Self-portrait by Moritz Daniel Oppenheim, 1814-1816. Would that we could all paint ourselves this confidently in our mid-teens! Collections of the Jewish Museum.

Ending our day on this high note, my mom and I made our way back to Penn Station for a noisy dinner in an Irish pub, and then a quiet train ride home. Our exhibit to-do list: Fully checked off, and then some. Sadly, it may be someone else’s turn next time such a monumental busman’s-holiday sacrifice is required, but I’m sure my time will come around again soon.

 

SPACE! My attempt at a space-y pose failed miserably.

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Two souvenirs from a European vacation, 1911

Posted on February 21st, 2018 by

A blog post by Collections Manager Joanna Church. To read more posts by Joanna click HERE.

Isaac Hecht (1864-1913) was a prominent businessman in the small Maryland town of Havre de Grace. He owned a hotel and saloon; served as president of the several banks, the local taxi cab business, and the Havre de Grace chapter of the Fraternal Order of Eagles; and was active in city politics and local philanthropy. He and his wife, Elizabeth Weis of Baltimore, had two sons: Lee I. Hecht, born 1888 (later a well-known judge in Baltimore), and Lawrence, born 1899.

Isaac Hecht (at far right) and others in an automobile donated for a raffle held by the Fraternal Order of Eagles, Havre de Grace, ca. 1910.  Gift of Isaac Hecht II. JMM 1991.198.3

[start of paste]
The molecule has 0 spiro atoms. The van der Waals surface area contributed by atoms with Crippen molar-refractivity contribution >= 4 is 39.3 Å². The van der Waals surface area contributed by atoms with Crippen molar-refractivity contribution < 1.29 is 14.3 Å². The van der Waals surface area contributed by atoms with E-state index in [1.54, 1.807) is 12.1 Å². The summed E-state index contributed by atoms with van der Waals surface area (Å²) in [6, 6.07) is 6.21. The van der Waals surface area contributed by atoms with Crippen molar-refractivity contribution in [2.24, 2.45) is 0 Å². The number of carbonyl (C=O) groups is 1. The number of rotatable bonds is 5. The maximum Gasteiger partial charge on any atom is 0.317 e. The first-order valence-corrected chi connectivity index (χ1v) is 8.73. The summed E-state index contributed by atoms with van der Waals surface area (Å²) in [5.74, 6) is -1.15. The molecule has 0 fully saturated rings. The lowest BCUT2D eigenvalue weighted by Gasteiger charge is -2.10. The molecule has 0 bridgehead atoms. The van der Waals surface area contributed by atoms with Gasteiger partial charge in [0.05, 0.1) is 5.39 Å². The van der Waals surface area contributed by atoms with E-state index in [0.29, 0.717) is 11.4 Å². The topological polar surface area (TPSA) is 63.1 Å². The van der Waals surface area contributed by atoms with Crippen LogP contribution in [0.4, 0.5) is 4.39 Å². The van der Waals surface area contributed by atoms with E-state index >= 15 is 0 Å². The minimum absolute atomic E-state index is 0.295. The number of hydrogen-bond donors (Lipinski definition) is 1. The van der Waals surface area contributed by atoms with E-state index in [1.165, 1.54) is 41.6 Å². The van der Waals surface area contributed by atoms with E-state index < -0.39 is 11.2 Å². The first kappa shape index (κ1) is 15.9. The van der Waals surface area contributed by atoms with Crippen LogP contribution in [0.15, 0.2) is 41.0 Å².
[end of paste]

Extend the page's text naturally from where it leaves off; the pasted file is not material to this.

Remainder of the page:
All of that biographical background is to set my readers up for this delightful souvenir plate from our collections.  It is made of fine porcelain, hand-painted in gold, with holes on the reverse – this was definitely intended for display, not dinner – and features a photograph of a well-to-do family above the caption “Karlsbad 1911.”

Porcelain souvenir plate, hand-painted, 1911. Made by A. Hoffman. Gift of Eleanor Hecht Yuspa. JMM 2010.8.4

We know, thanks to the donor, that the photograph shows Isaac, Elizabeth, and Lawrence.  Conveniently – and this is why I love souvenirs since, after all, they’re supposed to remind you of a specific time and place – the plate itself gives us the time and the place.

Elizabeth, Lawrence, and Isaac Hecht, on vacation in Karlsbad, 1911 – as shown on their souvenir plate. Gift of Eleanor Hecht Yuspa. JMM 2010.8.4

A little further research tells more of the story. Karlsbad, also known as Karlovy Vary, was a spa in Bohemia; now in the Czech Republic, at the time of the Hechts’ visit it was part of the Austro-Hungarian Empire.  It was a fashionable resort for many decades, though its fortunes faded after WWI; in 1911, the year our Hechts visited, it saw over 71,000 visitors, and even hosted a fancy chess tournament.

Though his businesses were in Havre de Grace, not Baltimore, Isaac Hecht was important enough to rate notice in the Sun’s social news.  Articles from the summer of 1911 tout the maiden voyage of a new luxury steamship line from Baltimore to Europe:

“The date when Baltimoreans will have their first chance to secure first cabin accommodation on a trans-Atlantic liner from this port is now only a short time off – June 28. On that day the magnificent North German Lloyd liner Friedrich der Grosse will make its first trip from Baltimore. Besides being the largest passenger ship ever to sail from this port, it will be the first vessel to carry first cabin passengers from this city, and, if patronized well enough, will be the first of a regular series of sailings by the finest ocean liners in the service of the North German Lloyd.”  (“Rush for First Cabin,” Baltimore Sun, June 8, 1911)

“Greetings from the ship Friedrich the Great.” Image courtesy Passengers in History.